At the core of corporate accounting are three major financial statements: the income statement, the balance sheet and the statement of cash flows. Together, these statements can provide valuable insights into a company’s financial standing, allowing managers, investors and lenders to assess how efficiently they are operating. Before exploring the interconnected relationship between these statements, it’s important to understand their stand-alone functions.
The income statement provides an overview of a company’s net income for a given period by displaying revenue and subtracting expenses from it. Expenses can be broken down to three levels: direct, indirect, and capital expenditures. Direct expenses, often referred to as Cost of Goods Sold (COGS), represents the total costs directly associated with producing goods/ services for the given period. Indirect expenses are all costs indirectly associated with revenue generation for the company, including administrative salaries, office rent and utilities. Capital expenditures include long-term expenses associated with upgrading or maintaining assets, and may include the acquisition of new land, buildings, or equipment. This breakdown of revenue, expenses and ultimately income allows for analysis of how much a company is profiting and how that compares to costs incurred.
The balance sheet on one side lists the assets of a company, and on the other lists liabilities and equity. Assets, or the resources controlled by a company, can include cash, inventory and property. Liabilities, or a company’s financial obligations, can include rent, wages and loans. Equity consists of shareholders’ initial investment plus their retained earnings. In other words, if shareholders were to sell all the shares in a company, the payout would be equivalent to total equity. All together, the worth of assets must be equal to liabilities plus equity. The balance sheet can be analyzed to determine a company’s value and to assess how significant their debt is.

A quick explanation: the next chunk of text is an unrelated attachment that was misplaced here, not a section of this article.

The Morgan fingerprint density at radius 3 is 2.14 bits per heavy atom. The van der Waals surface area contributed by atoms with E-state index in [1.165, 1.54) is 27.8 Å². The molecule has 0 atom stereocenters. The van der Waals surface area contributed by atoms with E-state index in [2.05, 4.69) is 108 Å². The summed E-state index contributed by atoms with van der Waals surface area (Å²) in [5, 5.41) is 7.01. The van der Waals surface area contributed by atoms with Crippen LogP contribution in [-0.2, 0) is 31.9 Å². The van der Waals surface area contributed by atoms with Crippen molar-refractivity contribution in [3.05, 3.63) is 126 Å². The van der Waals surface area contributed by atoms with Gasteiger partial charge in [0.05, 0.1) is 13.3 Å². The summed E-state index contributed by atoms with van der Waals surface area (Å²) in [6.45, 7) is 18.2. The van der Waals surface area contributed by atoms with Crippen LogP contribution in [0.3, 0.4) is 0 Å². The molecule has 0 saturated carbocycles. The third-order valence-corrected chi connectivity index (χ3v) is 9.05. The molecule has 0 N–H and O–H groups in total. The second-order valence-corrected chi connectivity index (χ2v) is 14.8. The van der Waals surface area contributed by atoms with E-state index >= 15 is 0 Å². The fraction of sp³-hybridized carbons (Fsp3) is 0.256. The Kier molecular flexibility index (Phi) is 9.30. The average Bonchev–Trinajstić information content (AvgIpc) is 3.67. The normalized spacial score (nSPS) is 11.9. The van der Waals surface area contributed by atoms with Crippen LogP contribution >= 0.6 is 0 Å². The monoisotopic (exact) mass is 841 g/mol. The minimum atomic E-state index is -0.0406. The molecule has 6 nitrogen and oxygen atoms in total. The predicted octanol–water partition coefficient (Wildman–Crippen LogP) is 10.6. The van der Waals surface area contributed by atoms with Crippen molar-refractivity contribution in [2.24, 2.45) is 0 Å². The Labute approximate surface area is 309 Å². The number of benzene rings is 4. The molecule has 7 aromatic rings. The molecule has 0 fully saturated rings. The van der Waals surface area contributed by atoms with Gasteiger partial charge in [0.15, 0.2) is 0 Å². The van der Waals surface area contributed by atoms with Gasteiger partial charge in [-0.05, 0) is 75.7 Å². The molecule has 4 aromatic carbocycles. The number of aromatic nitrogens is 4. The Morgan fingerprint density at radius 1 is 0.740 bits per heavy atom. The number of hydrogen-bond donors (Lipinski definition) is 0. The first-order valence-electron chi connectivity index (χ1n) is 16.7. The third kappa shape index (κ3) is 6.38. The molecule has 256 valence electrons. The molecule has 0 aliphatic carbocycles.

Statement of Cash Flows
The Statement of Cash Flows provides a more detailed look at the cash entering and leaving a company. Cash activities can be broken down to three levels: cash from operating activities, investing activities, and financing activities. The cash associated with operating activities is that which directly relates to the company’s goods and services, such as receipts from sales, employee payroll and the purchase of materials for manufacturing. The cash associated with investing activities is that which involves the purchase or sale of investments, including property, equipment and stock in other companies. The cash associated with investing activities is that which directly relates to the company’s liabilities or equity, such as dividends to shareholders, a loan from a bank and cash from investors. The Statement of Cash Flows can be analyzed to determine how much cash a company generates, how far along they are in growth and their liquidity.
Data can be pulled from each of the financial statements to calculate various financial ratios that indicate how efficient a company’s operations are. This interconnection of the income statement, balance sheet and statement of cash flows is valuable for understanding, as it sets the foundation for various financial practices including accounting, investment, and financial services.
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Author: Arielle M. Hinrichs